November 1940. The Battle of Britain has barely ended, when wave after wave of Luftwaffe bombers discharge their deadly load on the city of Coventry, with unerring precision and devastating effect. In The Pathfinders, Will Iredale charts the RAF’s response to this raid, which stunned the British population and authorities. How far the RAF had fallen behind was brought home starkly when early attempts to retaliate were revealed to be disquietingly ineffective. The RAF needed a means of hitting the German war effort hard, and most importantly, in total darkness. Its bombers could not survive against fighters by day, and could barely find the target by night.
The Pathfinders fleshes out how this response progressed in human terms, painting the struggle to create and maintain an effective bombing force in the experiences of those involved. This is set out with just the right amount of technical detail to satisfy the dedicated enthusiast while not blinding the casual reader with science.
If The Pathfinders has a ‘main character,’ it is Don Bennett, the daredevil pilot given the job of creating the Pathfinder Force. Bennett sought to assemble an elite force of bomber crews to find and mark targets with coloured flares so the ‘main force’ could see to bomb, whatever the visibility or weather. It was a simple idea, fraught with difficulties, technical, political and tactical.
Using interviews, letters, diaries and other material, published and unpublished, Will Iredale introduces us to the personalities who lived through the Pathfinder campaign (in some cases, not all the way through), taking in both sides of the conflict, and at every level from lowly ground-based WAAFs to the head of Bomber Command.
The narrative deftly weaves a number of strands together to build both an overall history of the Pathfinder Force and a window into its day-to-day existence. Looming large is Air Marshal Arthur Harris (variously ‘Bert’, ‘Bomber’ or ‘Butcher’). Iredale does his best to be even-handed, but it is difficult to warm to the Harris presented here, petty, political and underhanded. And that’s without considering his obsession with bombing urban centres, even at the cost of sidelining genuinely strategic targets and in contravention of instructions from the top.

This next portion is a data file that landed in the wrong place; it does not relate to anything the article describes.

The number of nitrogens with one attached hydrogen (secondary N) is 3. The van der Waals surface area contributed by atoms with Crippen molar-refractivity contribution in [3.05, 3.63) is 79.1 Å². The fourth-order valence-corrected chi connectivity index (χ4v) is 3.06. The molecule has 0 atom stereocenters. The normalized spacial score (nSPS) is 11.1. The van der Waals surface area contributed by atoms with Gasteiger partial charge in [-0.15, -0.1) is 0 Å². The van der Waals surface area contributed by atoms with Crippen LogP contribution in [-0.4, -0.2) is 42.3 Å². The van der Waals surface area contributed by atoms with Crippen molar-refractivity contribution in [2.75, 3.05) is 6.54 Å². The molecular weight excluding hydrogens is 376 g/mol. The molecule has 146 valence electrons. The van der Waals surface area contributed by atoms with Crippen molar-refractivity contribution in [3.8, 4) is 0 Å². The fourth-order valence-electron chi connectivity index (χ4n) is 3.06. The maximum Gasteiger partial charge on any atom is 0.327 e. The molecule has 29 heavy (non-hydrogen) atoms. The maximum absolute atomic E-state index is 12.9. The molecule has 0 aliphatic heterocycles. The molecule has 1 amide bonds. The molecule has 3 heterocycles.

Even with hindsight as to how things ended, the author ramps up the tension. The Pathfinders faced more than just the difficulty of navigating. German defences – flak, radar-guided searchlights that could catch a bomber like a moth in a flame, and the deadly night-fighters – drove Pathfinder losses distressingly high.
It’s impossible not to admire the skill, courage and ingenuity of the Pathfinders even while being horrified by the carnage their work enabled. The narrative walks a delicate line but the author never loses sight of the humanity of those involved in whatever capacity. The human stories are where The Pathfinders really hits home, particularly the young men and women carving out small spaces to love one another amongst the carnage and uncertainty. Those whose relationships were able to blossom, and those that were cut down, their tales are hauntingly affecting, all the way to the moving last words of the epilogue.
The Pathfinders: The Elite RAF Force That Turned the Tide of WWII, by Will Iredale, is published by WH Allen and is out now. You can read his piece on a doomed love affair here, and his interview here. Matthew Willis is the author of Fortress of Malta and Fleet Air Arm Legends: Supermarine Seafire.